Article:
As I mentioned, this year’s event was a two day event. That’s a little unusual, but multi-day SharePoint Saturday events appear to be getting some traction in the community – starting with SharePoint Saturday The Conference a few months back. Some folks in the community don’t care much for this style of event, probably because there’s some nominal cost that participants typically bear for the extra day of sessions. I expect that we’ll probably continue to see more hybrid events, though, because I think they meet an unaddressed need that falls somewhere between “give up my Saturday for free training” and “pay a lot of money for a multi-day weekday conference.” Only time will tell, though.

On the Horizon

Event though 2011 isn’t over yet, I’m slowing down on some of my activities save for SharePointBAC (my new extracurricular pastime). 2012 is already looking like it’s going to be a big year for SharePoint community activities. In January I’ll be heading down to Texas for SharePoint Saturday Austin, and in February I’ll be heading to San Francisco for SPTechCon. I’ll certainly cover those activities (and others) as we approach 2012.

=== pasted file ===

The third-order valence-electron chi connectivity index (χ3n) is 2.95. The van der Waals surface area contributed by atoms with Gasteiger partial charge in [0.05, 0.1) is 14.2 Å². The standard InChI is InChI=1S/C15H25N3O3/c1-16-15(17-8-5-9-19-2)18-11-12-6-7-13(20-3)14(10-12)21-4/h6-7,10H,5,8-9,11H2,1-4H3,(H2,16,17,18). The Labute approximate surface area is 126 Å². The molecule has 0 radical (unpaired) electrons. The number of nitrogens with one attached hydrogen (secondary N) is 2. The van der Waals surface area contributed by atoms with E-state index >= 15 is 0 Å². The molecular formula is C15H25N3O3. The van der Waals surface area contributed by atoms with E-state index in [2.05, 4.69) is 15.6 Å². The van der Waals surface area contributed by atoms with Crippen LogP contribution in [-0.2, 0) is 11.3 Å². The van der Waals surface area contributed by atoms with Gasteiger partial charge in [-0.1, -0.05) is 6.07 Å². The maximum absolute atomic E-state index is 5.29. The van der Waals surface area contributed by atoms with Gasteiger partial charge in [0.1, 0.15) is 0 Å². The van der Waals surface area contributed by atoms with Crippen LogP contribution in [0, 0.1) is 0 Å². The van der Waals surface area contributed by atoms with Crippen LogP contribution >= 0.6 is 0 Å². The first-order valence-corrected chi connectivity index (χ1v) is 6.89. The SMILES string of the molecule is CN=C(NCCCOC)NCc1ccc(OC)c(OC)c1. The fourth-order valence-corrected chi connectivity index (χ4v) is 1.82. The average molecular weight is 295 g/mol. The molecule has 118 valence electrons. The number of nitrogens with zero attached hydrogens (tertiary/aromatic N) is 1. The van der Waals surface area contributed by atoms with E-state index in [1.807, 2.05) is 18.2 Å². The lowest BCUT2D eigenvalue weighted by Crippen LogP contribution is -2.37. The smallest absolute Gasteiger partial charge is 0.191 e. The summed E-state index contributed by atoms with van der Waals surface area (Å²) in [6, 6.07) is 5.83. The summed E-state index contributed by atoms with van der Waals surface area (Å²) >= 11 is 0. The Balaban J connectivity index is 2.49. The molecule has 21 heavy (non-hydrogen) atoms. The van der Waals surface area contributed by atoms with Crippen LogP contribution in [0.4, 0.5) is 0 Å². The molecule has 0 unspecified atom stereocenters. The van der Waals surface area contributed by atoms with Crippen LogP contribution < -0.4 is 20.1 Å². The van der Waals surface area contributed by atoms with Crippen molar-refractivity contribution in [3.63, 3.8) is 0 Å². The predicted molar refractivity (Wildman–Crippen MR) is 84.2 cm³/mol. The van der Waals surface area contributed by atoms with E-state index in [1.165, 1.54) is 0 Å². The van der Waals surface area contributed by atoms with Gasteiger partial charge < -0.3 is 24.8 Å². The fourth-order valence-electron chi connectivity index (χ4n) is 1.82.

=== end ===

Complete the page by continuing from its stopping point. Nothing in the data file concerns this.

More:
Additional Reading and Resources

  1. Event: SharePoint Saturday Columbus
  2. Company: Idera
  3. Webcast: “Caching-In” for SharePoint Performance
  4. Webcast Slides: “Caching-In” for SharePoint Performance
  5. Location: My blog’s Resources section
  6. Event: SharePoint Saturday Cincinnati
  7. Blog: Stacy Deere and Stephanie Donahue’s “Not Just SharePoint”
  8. SPS Cincinnati Slides: “Caching-In” for SharePoint Performance
  9. SPS Cincinnati Slides: SharePoint 2010 Disaster Recovery: New Capabilities, New Possibilities!
  10. Blog: John Ferringer’s “My Central Admin”
  11. Whitepaper: New Features in SharePoint 2010: A Disaster Recovery Love Story
  12. CodePlex: SharePoint Backup Augmentation Cmdlets (SharePointBAC)
  13. Event: SharePoint Saturday Denver
  14. Tool: Prezi
  15. SPS Denver Slides: The Essentials of SharePoint Disaster Recovery
  16. SPS Denver Slides: “Caching-In” for SharePoint Performance
  17. Event: SharePoint Saturday The Conference
  18. Event: SharePoint Saturday Austin
  19. Event: SPTechCon 2012 San Francisco